“Telomarese lies at the heart of cells’ self-renewal”https://indianexpress.com/article/news-archive/web/telomarese-lies-at-the-heart-of-cells-selfrenewal/

“Telomarese lies at the heart of cells’ self-renewal”

Elizabeth Blackburn won the Nobel Prize in medicine for her discovery of Telomarese,the enzyme that replenishes the telomere (a protective structure at the end of chromosomes).

Elizabeth Blackburn won the Nobel Prize in medicine for her discovery of Telomarese,the enzyme that replenishes the telomere (a protective structure at the end of chromosomes). Her work has huge implications for the study of cancer and human longevity. Extracts from a Walk the Talk interview with Shekhar Gupta,aired on NDTV 24×7 on February 16,2009.

•Shekhar Gupta: If stem cells,cloning,cancer research,molecular biology are considered the frontier areas of today’s medical science,then my guest this week is its superstar. In fact,she’s been called the queen of that business. Professor Elizabeth Blackburn,welcome to Walk The Talk.

Elizabeth Blackburn: Thank you. I’m thrilled to be here.

•Shekhar Gupta: You have an added distinction,you’ve been fired by President Bush.


Elizabeth Blackburn: For just doing what I do,which is to say “get the science right,get the science right.” That wasn’t a very popular attitude in the Commission or the Council that I was serving on as an advisor.

•Shekhar Gupta: The Commission on Bioethics.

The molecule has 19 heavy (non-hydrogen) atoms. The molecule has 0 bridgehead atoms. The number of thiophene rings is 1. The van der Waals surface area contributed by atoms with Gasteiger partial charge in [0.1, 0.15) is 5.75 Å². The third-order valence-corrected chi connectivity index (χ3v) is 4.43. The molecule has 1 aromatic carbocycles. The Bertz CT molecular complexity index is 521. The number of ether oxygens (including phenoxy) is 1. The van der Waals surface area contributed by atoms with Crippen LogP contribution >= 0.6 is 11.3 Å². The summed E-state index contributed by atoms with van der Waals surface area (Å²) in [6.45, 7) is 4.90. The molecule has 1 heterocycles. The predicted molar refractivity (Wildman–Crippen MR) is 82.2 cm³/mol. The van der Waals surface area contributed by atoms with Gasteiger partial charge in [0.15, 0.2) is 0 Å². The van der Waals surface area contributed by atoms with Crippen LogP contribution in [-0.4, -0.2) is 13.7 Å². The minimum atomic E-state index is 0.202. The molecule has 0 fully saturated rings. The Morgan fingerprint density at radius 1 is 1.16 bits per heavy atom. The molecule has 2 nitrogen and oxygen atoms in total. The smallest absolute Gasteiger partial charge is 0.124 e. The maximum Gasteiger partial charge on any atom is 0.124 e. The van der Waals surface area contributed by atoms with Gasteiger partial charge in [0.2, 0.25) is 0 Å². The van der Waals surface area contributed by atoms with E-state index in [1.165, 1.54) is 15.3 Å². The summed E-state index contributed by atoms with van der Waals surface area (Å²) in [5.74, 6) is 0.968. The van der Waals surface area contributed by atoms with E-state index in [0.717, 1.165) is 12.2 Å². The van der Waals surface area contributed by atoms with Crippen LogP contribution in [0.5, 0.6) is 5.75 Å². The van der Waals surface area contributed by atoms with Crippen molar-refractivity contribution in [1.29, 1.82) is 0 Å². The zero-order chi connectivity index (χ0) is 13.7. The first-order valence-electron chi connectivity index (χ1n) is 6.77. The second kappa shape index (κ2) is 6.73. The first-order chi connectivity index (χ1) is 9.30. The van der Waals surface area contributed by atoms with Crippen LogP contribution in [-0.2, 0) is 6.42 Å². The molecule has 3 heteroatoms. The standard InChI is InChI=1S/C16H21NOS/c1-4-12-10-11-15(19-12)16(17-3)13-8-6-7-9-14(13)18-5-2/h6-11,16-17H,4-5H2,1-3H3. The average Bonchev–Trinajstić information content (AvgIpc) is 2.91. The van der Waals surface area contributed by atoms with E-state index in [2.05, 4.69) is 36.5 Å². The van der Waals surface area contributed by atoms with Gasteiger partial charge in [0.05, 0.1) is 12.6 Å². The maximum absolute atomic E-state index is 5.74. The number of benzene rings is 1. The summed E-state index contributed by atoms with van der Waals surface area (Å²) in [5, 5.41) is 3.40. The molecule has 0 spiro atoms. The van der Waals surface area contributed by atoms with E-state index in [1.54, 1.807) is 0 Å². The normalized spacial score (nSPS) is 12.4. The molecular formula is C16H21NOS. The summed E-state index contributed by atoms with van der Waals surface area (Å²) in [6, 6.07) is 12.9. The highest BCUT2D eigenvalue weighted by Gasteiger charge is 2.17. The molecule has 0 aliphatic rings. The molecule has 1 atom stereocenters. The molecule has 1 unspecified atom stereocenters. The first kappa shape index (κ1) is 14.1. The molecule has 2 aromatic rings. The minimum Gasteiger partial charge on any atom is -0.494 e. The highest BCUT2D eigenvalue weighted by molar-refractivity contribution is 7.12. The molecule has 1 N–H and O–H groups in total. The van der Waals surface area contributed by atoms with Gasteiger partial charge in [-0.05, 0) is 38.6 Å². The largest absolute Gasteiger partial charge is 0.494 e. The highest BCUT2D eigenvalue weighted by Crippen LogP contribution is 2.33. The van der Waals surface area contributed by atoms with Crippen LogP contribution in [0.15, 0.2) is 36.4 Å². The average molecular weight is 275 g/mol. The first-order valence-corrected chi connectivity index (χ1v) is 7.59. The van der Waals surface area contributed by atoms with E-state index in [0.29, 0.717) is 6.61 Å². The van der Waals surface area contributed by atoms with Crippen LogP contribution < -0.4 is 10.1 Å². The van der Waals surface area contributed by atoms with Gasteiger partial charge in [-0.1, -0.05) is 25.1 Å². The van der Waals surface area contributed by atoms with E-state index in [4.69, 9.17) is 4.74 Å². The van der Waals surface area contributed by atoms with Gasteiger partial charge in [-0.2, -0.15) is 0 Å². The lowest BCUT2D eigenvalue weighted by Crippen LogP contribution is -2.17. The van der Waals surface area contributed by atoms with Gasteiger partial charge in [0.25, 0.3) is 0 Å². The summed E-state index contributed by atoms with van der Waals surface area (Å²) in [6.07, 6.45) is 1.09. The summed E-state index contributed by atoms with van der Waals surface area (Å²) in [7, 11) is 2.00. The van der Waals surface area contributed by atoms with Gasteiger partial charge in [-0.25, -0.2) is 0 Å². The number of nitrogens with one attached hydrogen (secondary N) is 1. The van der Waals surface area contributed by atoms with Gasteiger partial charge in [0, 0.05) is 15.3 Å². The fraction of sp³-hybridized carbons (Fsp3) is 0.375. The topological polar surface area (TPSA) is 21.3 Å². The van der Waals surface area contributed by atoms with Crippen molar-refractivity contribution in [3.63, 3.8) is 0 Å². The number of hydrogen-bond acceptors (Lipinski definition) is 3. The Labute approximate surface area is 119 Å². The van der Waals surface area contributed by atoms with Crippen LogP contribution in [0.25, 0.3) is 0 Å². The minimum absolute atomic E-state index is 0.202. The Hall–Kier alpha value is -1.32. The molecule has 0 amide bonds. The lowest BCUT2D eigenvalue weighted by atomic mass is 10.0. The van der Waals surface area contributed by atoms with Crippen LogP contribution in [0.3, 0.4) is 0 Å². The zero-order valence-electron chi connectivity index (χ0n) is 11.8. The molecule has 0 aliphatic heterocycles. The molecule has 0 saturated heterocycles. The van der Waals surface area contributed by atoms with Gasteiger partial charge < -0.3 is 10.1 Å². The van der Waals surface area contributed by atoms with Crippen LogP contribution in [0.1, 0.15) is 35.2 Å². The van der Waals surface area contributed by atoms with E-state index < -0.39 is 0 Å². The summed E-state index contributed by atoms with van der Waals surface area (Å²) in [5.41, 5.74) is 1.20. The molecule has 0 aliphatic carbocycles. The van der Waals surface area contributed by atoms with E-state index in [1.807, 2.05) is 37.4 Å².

Elizabeth Blackburn: The President’s Council on Bioethics, a federal commission whose mandate is to advise on National Science policy. So I thought it was very important to get at least the science right,and then one makes decisions after that. So it was very interesting and I believe,quite characteristic of other aspects of this past administration,that there was this wish not to get the science right and that of course is very antithetical to how scientists feel.

•Shekhar Gupta: Of all the interesting possibilities we talk about,one is your own favourite enzyme — Telomerase. Tell us more about it,because you’ve discovered this enzyme and looks like it controls everything in our life from disease to ageing.

Elizabeth Blackburn: It’s certainly lying at the heart of decisions of cells whether they’ll self-renew or not. I wouldn’t be so grand and invite hubris to say it’s at the centre of everything but it does seem to be an important aspect.The essence of the problem is that our genetic material which is in chromosomes which are linear bodies,they have DNA,long DNA that makes up the chromosomes and the ends of the chromosomes have to be protected as they wear down through life as cells and our tissues renew.

•Shekhar Gupta: So that’s ageing?

Elizabeth Blackburn: It’s a sort of ageing,it does occur as cells and tissues renew throughout life but Telomerase,the enzyme,has the job of building them back up and the funny thing about humans is that for whatever evolutionary reason,we’re talking about Darwin,but Darwin’s evolutionary processes weren’t happening on the now more-ageing population. Now we live longer because we’ve overcome a lot of infectious diseases,things that used to kill people. So now we live longer and most societies now have many older people.

•Shekhar Gupta: Yet if I read some of the research right ,forgive me if I’m wrong,if you get too much Telomerase that causes..

Elizabeth Blackburn: No,it doesn’t cause cancer.